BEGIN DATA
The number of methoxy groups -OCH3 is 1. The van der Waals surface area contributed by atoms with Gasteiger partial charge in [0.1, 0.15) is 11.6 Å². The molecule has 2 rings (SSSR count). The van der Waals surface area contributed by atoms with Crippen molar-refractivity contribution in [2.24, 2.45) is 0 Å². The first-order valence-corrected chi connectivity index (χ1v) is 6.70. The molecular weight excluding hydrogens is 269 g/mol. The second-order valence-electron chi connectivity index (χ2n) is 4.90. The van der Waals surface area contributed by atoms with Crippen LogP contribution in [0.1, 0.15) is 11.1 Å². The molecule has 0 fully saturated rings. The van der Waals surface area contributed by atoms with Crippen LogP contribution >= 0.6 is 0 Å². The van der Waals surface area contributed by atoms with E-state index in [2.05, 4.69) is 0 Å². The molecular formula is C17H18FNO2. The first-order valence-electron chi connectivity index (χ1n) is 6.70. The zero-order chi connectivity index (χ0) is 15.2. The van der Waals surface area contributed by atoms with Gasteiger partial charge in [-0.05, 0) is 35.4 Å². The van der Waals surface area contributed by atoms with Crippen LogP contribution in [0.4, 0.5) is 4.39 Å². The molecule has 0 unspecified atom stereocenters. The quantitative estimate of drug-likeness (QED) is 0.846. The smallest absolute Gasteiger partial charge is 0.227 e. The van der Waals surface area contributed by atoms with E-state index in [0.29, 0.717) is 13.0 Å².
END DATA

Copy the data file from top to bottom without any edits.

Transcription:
The number of methoxy groups -OCH3 is 1. The van der Waals surface area contributed by atoms with Gasteiger partial charge in [0.1, 0.15) is 11.6 Å². The molecule has 2 rings (SSSR count). The van der Waals surface area contributed by atoms with Crippen molar-refractivity contribution in [2.24, 2.45) is 0 Å². The first-order valence-corrected chi connectivity index (χ1v) is 6.70. The molecular weight excluding hydrogens is 269 g/mol. The second-order valence-electron chi connectivity index (χ2n) is 4.90. The van der Waals surface area contributed by atoms with Crippen LogP contribution in [0.1, 0.15) is 11.1 Å². The molecule has 0 fully saturated rings. The van der Waals surface area contributed by atoms with Crippen LogP contribution >= 0.6 is 0 Å². The van der Waals surface area contributed by atoms with E-state index in [2.05, 4.69) is 0 Å². The molecular formula is C17H18FNO2. The first-order valence-electron chi connectivity index (χ1n) is 6.70. The zero-order chi connectivity index (χ0) is 15.2. The van der Waals surface area contributed by atoms with Gasteiger partial charge in [-0.05, 0) is 35.4 Å². The van der Waals surface area contributed by atoms with Crippen LogP contribution in [0.4, 0.5) is 4.39 Å². The molecule has 0 unspecified atom stereocenters. The quantitative estimate of drug-likeness (QED) is 0.846. The smallest absolute Gasteiger partial charge is 0.227 e. The van der Waals surface area contributed by atoms with E-state index in [0.29, 0.717) is 13.0 Å².